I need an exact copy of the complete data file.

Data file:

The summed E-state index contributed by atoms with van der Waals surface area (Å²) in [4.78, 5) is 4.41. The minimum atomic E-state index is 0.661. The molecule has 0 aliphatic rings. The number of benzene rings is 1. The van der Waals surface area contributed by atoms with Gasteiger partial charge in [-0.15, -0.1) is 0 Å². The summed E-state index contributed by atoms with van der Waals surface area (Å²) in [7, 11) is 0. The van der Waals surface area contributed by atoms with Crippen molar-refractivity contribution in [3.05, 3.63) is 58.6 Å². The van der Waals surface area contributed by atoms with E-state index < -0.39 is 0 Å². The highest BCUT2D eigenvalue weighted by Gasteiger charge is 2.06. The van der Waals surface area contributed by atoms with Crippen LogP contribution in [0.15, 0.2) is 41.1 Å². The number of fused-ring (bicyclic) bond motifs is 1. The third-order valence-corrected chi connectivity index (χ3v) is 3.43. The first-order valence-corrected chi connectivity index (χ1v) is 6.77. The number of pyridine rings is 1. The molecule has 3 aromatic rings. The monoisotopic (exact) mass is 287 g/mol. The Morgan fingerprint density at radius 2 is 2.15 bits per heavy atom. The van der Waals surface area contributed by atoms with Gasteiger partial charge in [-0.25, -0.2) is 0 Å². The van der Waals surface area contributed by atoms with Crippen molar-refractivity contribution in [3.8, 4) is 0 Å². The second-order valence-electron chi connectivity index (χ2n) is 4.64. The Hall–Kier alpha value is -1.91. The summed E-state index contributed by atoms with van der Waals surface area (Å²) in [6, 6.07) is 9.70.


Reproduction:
The summed E-state index contributed by atoms with van der Waals surface area (Å²) in [4.78, 5) is 4.41. The minimum atomic E-state index is 0.661. The molecule has 0 aliphatic rings. The number of benzene rings is 1. The van der Waals surface area contributed by atoms with Gasteiger partial charge in [-0.15, -0.1) is 0 Å². The summed E-state index contributed by atoms with van der Waals surface area (Å²) in [7, 11) is 0. The van der Waals surface area contributed by atoms with Crippen molar-refractivity contribution in [3.05, 3.63) is 58.6 Å². The van der Waals surface area contributed by atoms with E-state index < -0.39 is 0 Å². The highest BCUT2D eigenvalue weighted by Gasteiger charge is 2.06. The van der Waals surface area contributed by atoms with Crippen LogP contribution in [0.15, 0.2) is 41.1 Å². The number of fused-ring (bicyclic) bond motifs is 1. The third-order valence-corrected chi connectivity index (χ3v) is 3.43. The first-order valence-corrected chi connectivity index (χ1v) is 6.77. The number of pyridine rings is 1. The molecule has 3 aromatic rings. The monoisotopic (exact) mass is 287 g/mol. The Morgan fingerprint density at radius 2 is 2.15 bits per heavy atom. The van der Waals surface area contributed by atoms with Gasteiger partial charge in [-0.25, -0.2) is 0 Å². The van der Waals surface area contributed by atoms with Crippen molar-refractivity contribution in [3.8, 4) is 0 Å². The second-order valence-electron chi connectivity index (χ2n) is 4.64. The Hall–Kier alpha value is -1.91. The summed E-state index contributed by atoms with van der Waals surface area (Å²) in [6, 6.07) is 9.70.